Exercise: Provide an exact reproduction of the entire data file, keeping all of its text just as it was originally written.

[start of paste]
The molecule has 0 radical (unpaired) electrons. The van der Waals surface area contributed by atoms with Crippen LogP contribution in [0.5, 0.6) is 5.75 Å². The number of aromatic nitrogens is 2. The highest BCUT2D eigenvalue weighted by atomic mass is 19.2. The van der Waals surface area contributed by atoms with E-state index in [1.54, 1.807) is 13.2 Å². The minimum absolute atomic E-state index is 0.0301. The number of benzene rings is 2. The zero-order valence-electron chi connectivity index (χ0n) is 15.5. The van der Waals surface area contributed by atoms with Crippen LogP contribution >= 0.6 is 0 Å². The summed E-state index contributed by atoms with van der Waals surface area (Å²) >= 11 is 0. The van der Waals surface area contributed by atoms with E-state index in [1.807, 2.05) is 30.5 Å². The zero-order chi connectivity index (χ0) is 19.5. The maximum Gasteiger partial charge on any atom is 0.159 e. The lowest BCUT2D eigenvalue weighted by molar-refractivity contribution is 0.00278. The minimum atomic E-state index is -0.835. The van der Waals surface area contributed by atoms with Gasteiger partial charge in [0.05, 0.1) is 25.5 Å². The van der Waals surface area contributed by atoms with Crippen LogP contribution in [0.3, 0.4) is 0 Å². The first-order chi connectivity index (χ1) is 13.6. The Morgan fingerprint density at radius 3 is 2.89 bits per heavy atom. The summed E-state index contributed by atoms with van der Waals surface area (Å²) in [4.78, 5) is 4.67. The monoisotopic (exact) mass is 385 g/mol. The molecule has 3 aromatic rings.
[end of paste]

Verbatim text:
The molecule has 0 radical (unpaired) electrons. The van der Waals surface area contributed by atoms with Crippen LogP contribution in [0.5, 0.6) is 5.75 Å². The number of aromatic nitrogens is 2. The highest BCUT2D eigenvalue weighted by atomic mass is 19.2. The van der Waals surface area contributed by atoms with E-state index in [1.54, 1.807) is 13.2 Å². The minimum absolute atomic E-state index is 0.0301. The number of benzene rings is 2. The zero-order valence-electron chi connectivity index (χ0n) is 15.5. The van der Waals surface area contributed by atoms with Crippen LogP contribution >= 0.6 is 0 Å². The summed E-state index contributed by atoms with van der Waals surface area (Å²) >= 11 is 0. The van der Waals surface area contributed by atoms with E-state index in [1.807, 2.05) is 30.5 Å². The zero-order chi connectivity index (χ0) is 19.5. The maximum Gasteiger partial charge on any atom is 0.159 e. The lowest BCUT2D eigenvalue weighted by molar-refractivity contribution is 0.00278. The minimum atomic E-state index is -0.835. The van der Waals surface area contributed by atoms with Gasteiger partial charge in [0.05, 0.1) is 25.5 Å². The van der Waals surface area contributed by atoms with Crippen LogP contribution in [0.3, 0.4) is 0 Å². The first-order chi connectivity index (χ1) is 13.6. The Morgan fingerprint density at radius 3 is 2.89 bits per heavy atom. The summed E-state index contributed by atoms with van der Waals surface area (Å²) in [4.78, 5) is 4.67. The monoisotopic (exact) mass is 385 g/mol. The molecule has 3 aromatic rings.